Rice desserts can be simple or more colorful and intricate, like the traditional Chinese Ba Bao Fan and the Korean gyeongdan. Ba Bao Fan or “Eight Treasure Rice Pudding” is a traditional dessert served for Chinese New Year in China. This dessert is made by layering eight “treasures” or special ingredients such as sugar-glazed fruit or and sweetened beans onto a base of glutinous rice and sugar. It gets its name from the belief that the number eight is a lucky number for Chinese people because of the similarity of the sound of “ba” (eight) and “fa” which means wealth and prosperity.

babaofan

Ba Bao Fan (photo by kawanet)

Gyeongdan is a rice cake made using glutinous rice powder and hot water. The paste is formed into round balls which are coated with multicolored sweet bean powders.

No matter what you’re in the mood for… rice desserts, rice snacks, rice, rice noodles, rice paper, rice dumplings… this amazing food can satisfy all your cravings! We hope you make a lovely dish for your New Year celebrations and that you share them with us!

Essentials of Japanese Cooking: Wagashi

wagashi01

Throughout the year, we’ve focused on the essentials of Japanese cooking, from basic pantry items to the principles of washoku, Japan’s culinary tradition. From the basic ingredients of sa shi su se so (sugar, salt, vinegar, soy sauce and miso) to the more complex creation of dashi and umami tastes, we’ve explored how to prepare appetizers, soups, pickles and main dishes. This month, our post focuses on wagashi, or traditional Japanese sweets.

Wagashi, which literally means “Japanese sweet snack”, are bite-sized confections. They are traditionally made with simple, plant-based ingredients. The simplicity of the ingredients, however, is deceptive, as wagashi are created based on washoku principles of the Five Tastes and the Five Senses and take into account the seasonality of the natural world.

dorayaki

Dorayaki, or sweet pancakes filled with red bean paste

Wagashi is said to have originated in Japan during the time Japanese emissaries returned to the country from visiting China in the 8th century.  The first truly Japanese form of wagashi was a mochi and azuki bean dumpling sweetened with the juice of various vines. As this delicacy became more popular and spread to cities influenced by the aristocracy along the west coast of Japan, such as Matsue and Kanazawa, wagashi creation and design flourished. In the 12th century, wagashi became part of formal tea ceremonies and was paired with bitter matcha tea. When sugar was introduced to Japan in the 16th century, wagashi became easier and less expensive to produce, making it available to the general population.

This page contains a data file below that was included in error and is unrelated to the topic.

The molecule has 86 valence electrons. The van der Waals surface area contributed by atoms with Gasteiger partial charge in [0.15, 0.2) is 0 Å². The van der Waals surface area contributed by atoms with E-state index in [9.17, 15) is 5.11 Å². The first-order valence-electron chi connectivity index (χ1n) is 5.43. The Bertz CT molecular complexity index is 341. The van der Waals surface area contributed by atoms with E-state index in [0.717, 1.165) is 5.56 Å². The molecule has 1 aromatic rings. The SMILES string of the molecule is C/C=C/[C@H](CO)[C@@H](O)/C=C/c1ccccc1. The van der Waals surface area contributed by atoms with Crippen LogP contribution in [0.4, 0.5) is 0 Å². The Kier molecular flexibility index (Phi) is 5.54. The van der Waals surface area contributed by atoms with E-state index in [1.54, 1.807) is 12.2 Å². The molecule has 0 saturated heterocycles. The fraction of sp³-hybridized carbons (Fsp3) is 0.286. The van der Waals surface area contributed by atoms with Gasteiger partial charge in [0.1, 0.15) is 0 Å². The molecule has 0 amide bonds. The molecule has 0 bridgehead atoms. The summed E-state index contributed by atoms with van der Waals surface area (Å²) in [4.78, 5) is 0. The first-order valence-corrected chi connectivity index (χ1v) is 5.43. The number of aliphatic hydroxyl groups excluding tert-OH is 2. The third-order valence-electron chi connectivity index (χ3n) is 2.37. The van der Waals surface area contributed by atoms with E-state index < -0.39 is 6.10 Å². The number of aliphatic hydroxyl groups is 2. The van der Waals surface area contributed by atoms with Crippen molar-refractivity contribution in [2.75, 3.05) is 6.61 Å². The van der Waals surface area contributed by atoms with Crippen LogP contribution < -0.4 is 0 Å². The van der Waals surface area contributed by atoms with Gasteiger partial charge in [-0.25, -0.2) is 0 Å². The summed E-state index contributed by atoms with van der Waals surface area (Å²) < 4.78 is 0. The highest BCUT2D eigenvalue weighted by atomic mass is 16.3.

The variety of wagashi is vast, and it is classified using a few criteria: formal vs. every day, production method, moisture content and shape.

hinamatsuriwagashi

Girl’s day wagashi

Formal wagashi are served at tea ceremonies or special events and are sculpted to represent a seasonal motif for the particular event, such as cherry blossoms in the spring to celebrate Girl’s Day. Every day wagashi are found at street vendors and shops and come in the form of dumplings or cakes or specialized shapes, with various fillings and toppings, usually made in the morning to be eaten that day.

Some of the formal wagashi are crafted based on the seasons. Their base flavors include the five tastes–sweet, salty, sour, bitter and spicy–with a particular taste emphasized according to what is seasonally available. For example, in the spring, when people gravitate towards sour flavors, wagashi are flavored with oranges. Each piece is also crafted to appeal to the five senses, from the seasonal motifs of each shape, to the fragrance of the ingredients, to the taste, to the texture to the sounds of nature that are evoked when eating a piece.

mizuyoukan

Mizuyoukan, or soft sweet bean jelly

Making wagashi is considered a craft, and wagashi makers can be awarded the title of “Contemporary Master Craftsman”. Wagashi craftsmen take pride in creating confections that balance seasonal flavors and motifs, from traditional cherry blossoms to modern Santa Clauses, appealing to the tastes of all generations. Going to a wagashi shop will make you anticipate the season or special event or festival to come!

Modern wagashi are made with eggs, milk and chocolate, and also come in beautiful shapes and colors.

One type of wagashi commonly found in the United States is called daifuku, which can be made at home. Pair it with Matcha Tea and you have your own homemade snack break!

We’d love to hear about your wagashi experiences, so be sure to leave us a photo and a note in the comments below!